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Issaquah Law Group - Injury Litigation Attorneys

TRUST: Personal injuries are personal. Which is why the attorneys at ILG treat every client and every case differently. Because they are different, and extremely personal. ILG was founded on the principle that strong client relationships are the key to successful legal representation and strong relationships are built on trust. Trust that you will be heard. Trust that you will be protected. Trust that every effort will be made to see justice done in your case. The singular goal of every ILG attorney is to earn and preserve that trust.

EXPERIENCE: ILG attorneys have a broad base of litigation experience to draw on in all Federal and State courts from on-the-ground investigations to Supreme Court appeals and we bring this experience to bear on behalf of our clients in personal injury and wrongful death claims arising out of motor vehicle accidents, bus versus pedestrian accidents, defective and dangerous products, medical malpractice, slip/trip and fall accidents, and catastrophic losses due to fire.

LOCATION: We are located on the Eastside in Issaquah, convenient to Bellevue, Redmond, Kirkland, Renton, Sammamish and North Bend. However, we provide legal services in King County, Pierce County, Snohomish County and throughout the entire state of Washington.

In addition, through The Amateur Law Professor Blog and LinkedIn postings, we share pertinent opinions and decisions of the Washington State Supreme Court, as well as the pertinent opinions and decisions of the Washington State Courts of Appeal so that our clients can be as update to date on cutting legal issues as we are.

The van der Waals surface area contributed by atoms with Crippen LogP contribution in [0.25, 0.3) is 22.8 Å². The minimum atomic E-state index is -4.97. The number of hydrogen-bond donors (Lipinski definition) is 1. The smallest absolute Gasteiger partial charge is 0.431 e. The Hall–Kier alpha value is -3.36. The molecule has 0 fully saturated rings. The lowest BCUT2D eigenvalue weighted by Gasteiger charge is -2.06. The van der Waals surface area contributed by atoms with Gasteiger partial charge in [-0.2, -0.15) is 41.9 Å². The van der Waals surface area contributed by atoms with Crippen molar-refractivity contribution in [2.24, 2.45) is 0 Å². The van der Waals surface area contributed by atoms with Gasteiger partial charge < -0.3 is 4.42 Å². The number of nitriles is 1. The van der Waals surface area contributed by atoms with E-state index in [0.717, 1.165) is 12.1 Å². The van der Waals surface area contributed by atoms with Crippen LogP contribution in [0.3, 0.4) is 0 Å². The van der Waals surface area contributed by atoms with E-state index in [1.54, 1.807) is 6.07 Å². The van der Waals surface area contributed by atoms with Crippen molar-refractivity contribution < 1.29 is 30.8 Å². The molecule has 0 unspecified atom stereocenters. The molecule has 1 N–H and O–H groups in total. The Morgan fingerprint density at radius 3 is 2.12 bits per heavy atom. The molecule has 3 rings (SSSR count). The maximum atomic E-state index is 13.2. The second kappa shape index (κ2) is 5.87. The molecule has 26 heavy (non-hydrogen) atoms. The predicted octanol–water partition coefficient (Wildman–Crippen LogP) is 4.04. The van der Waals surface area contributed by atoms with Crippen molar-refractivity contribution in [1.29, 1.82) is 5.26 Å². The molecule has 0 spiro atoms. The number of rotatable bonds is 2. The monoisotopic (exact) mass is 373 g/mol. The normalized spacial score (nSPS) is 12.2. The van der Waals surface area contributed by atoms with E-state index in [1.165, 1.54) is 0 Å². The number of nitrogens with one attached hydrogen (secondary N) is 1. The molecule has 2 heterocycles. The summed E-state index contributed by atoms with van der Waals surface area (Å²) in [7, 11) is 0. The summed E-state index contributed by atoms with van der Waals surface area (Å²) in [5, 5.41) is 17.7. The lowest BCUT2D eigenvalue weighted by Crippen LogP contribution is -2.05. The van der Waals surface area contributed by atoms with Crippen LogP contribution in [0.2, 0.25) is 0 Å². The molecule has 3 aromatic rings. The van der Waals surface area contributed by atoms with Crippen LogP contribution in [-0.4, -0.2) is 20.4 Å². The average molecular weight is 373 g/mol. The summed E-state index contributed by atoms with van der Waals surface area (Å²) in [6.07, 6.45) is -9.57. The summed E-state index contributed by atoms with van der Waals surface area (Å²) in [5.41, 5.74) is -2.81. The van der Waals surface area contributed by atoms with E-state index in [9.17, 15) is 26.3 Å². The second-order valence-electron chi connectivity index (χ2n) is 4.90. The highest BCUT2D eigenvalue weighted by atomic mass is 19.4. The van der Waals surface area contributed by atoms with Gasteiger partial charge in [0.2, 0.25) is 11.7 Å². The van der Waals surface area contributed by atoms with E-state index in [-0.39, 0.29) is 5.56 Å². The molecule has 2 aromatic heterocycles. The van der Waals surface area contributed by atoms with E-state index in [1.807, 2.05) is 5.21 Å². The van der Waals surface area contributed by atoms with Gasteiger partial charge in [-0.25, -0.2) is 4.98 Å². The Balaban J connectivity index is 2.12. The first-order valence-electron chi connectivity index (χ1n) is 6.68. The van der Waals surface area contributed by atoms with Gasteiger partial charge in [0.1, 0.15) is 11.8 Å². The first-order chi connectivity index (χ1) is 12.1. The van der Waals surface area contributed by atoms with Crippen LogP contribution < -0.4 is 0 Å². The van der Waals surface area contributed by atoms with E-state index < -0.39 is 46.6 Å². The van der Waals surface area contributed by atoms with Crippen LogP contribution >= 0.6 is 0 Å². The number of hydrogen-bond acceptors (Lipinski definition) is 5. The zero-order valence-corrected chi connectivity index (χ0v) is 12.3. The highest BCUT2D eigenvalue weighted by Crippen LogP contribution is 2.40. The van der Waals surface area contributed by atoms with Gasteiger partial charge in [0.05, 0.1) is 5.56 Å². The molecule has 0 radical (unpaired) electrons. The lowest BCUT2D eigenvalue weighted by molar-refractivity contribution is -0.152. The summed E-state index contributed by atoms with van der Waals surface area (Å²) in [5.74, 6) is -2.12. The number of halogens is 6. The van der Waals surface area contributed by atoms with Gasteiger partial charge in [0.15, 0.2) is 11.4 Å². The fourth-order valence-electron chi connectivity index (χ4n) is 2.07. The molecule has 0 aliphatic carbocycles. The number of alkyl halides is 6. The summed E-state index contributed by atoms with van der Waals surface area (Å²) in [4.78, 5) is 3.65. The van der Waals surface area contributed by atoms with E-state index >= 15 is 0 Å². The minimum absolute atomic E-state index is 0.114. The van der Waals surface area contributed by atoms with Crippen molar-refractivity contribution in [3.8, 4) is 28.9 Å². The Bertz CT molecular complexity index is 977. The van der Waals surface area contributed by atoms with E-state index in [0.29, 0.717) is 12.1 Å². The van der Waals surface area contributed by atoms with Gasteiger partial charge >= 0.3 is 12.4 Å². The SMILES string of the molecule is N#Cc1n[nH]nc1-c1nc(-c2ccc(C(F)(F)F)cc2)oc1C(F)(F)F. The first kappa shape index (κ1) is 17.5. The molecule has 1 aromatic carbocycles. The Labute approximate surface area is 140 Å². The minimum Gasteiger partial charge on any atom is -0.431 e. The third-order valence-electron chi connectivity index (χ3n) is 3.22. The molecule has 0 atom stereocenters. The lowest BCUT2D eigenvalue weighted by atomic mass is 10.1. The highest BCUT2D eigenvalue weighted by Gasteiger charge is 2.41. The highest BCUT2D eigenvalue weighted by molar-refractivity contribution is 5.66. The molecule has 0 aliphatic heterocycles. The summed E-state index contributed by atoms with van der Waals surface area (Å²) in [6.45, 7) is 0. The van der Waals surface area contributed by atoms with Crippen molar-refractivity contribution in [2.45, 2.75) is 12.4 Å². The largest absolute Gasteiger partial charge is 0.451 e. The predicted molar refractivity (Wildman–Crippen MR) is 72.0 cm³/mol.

WA Legal Roundup - Washington State Supreme Court

Ambach v. French

Ambach went in for surgery, got a staph infection post surgery and had to have a fusion as a result. Ambach brought suit for medical negligence and for a CPA claim, the basis of which was the increased cost for surgery. In holding that the CPA claim did not fly, the court discussed the implications if CPA claims were allowed to ride on top of a standard personal injury claim with nothing more:

Ambach attempts to describe her qualifying injury as "specific and limited" to a traditional CPA claim of "the cost of a product . . . acquired due to fraud or deception." However, at hearing on the motion for summary judgment, Ambach agreed that her CPA injury was "part and parcel of a personal injury claim" but argued that the "damages" she suffered could be seen as distinct from malpractice damages if a jury decided there was a "consumer protection violation." Ambach's focus on her loss of money as a qualifying CPA injury ignores the larger reality of her claimed injury: "medical expenses, wage loss, loss of earning capacity, and out-of-pocket expenses" are, as Ambach has admitted, personal injury damages.

The court then looked at other elements of a CPA claim and found that those were lacking as well:

Ambach's failure to state a cognizable CPA claim is not just that she attempts to disguise her personal injuries as sounding in business or property, but also that she fails to allege the truly public nature of Dr. French's actions. In Michael v. Mosquera-Lacy, 165 Wn.2d 595, 200 P.3d 695 (2009), we held no CPA claim could be had where the claim relates to the doctor's "judgment and treatment of a patient," and the claimant fails to submit evidence that the injurious procedure was "advertised or marketed." Because Michael could not show that the dentist's office "advertised to the public in general" or actively solicited the claimant's business, we held she "failed to show her lawsuit would serve the public interest."

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